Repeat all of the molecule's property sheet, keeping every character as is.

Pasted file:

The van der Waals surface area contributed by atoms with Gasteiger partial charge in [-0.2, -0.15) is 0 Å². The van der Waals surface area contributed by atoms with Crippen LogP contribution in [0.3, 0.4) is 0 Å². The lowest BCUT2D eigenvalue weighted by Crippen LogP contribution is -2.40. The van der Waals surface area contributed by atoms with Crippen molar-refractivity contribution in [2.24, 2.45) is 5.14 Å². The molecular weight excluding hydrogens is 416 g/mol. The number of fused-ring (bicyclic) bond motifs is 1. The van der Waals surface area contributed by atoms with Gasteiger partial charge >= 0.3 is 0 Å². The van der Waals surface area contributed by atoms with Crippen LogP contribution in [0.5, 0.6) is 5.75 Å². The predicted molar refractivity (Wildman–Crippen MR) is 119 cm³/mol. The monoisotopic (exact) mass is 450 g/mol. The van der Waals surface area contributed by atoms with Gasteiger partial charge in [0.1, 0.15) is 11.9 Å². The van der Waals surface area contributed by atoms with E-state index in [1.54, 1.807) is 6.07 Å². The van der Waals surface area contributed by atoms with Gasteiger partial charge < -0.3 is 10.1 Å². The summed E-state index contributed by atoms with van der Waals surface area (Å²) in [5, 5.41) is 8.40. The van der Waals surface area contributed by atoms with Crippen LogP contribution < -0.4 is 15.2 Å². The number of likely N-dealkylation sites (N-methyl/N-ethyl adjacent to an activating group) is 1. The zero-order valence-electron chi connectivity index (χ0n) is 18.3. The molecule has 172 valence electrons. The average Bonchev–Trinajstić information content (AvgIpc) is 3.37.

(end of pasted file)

The van der Waals surface area contributed by atoms with Gasteiger partial charge in [-0.2, -0.15) is 0 Å². The van der Waals surface area contributed by atoms with Crippen LogP contribution in [0.3, 0.4) is 0 Å². The lowest BCUT2D eigenvalue weighted by Crippen LogP contribution is -2.40. The van der Waals surface area contributed by atoms with Crippen molar-refractivity contribution in [2.24, 2.45) is 5.14 Å². The molecular weight excluding hydrogens is 416 g/mol. The number of fused-ring (bicyclic) bond motifs is 1. The van der Waals surface area contributed by atoms with Gasteiger partial charge >= 0.3 is 0 Å². The van der Waals surface area contributed by atoms with Crippen LogP contribution in [0.5, 0.6) is 5.75 Å². The predicted molar refractivity (Wildman–Crippen MR) is 119 cm³/mol. The monoisotopic (exact) mass is 450 g/mol. The van der Waals surface area contributed by atoms with Gasteiger partial charge in [0.1, 0.15) is 11.9 Å². The van der Waals surface area contributed by atoms with E-state index in [1.54, 1.807) is 6.07 Å². The van der Waals surface area contributed by atoms with Gasteiger partial charge < -0.3 is 10.1 Å². The summed E-state index contributed by atoms with van der Waals surface area (Å²) in [5, 5.41) is 8.40. The van der Waals surface area contributed by atoms with Crippen LogP contribution < -0.4 is 15.2 Å². The number of likely N-dealkylation sites (N-methyl/N-ethyl adjacent to an activating group) is 1. The zero-order valence-electron chi connectivity index (χ0n) is 18.3. The molecule has 172 valence electrons. The average Bonchev–Trinajstić information content (AvgIpc) is 3.37.